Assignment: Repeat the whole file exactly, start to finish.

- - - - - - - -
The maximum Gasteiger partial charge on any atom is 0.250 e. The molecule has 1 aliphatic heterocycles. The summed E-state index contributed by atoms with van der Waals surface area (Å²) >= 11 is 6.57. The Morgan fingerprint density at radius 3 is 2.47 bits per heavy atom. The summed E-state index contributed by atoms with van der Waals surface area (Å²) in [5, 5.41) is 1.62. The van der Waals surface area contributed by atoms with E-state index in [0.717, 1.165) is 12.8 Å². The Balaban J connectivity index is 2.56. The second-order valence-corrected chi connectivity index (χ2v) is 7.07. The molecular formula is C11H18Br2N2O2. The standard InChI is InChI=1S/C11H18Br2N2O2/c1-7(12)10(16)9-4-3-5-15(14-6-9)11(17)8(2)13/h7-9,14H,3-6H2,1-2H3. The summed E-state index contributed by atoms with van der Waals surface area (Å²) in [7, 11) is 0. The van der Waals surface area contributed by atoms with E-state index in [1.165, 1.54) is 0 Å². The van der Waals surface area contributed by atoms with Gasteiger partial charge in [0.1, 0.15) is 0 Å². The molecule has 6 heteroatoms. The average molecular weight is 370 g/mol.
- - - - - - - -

The maximum Gasteiger partial charge on any atom is 0.250 e. The molecule has 1 aliphatic heterocycles. The summed E-state index contributed by atoms with van der Waals surface area (Å²) >= 11 is 6.57. The Morgan fingerprint density at radius 3 is 2.47 bits per heavy atom. The summed E-state index contributed by atoms with van der Waals surface area (Å²) in [5, 5.41) is 1.62. The van der Waals surface area contributed by atoms with E-state index in [0.717, 1.165) is 12.8 Å². The Balaban J connectivity index is 2.56. The second-order valence-corrected chi connectivity index (χ2v) is 7.07. The molecular formula is C11H18Br2N2O2. The standard InChI is InChI=1S/C11H18Br2N2O2/c1-7(12)10(16)9-4-3-5-15(14-6-9)11(17)8(2)13/h7-9,14H,3-6H2,1-2H3. The summed E-state index contributed by atoms with van der Waals surface area (Å²) in [7, 11) is 0. The van der Waals surface area contributed by atoms with E-state index in [1.165, 1.54) is 0 Å². The van der Waals surface area contributed by atoms with Gasteiger partial charge in [0.1, 0.15) is 0 Å². The molecule has 6 heteroatoms. The average molecular weight is 370 g/mol.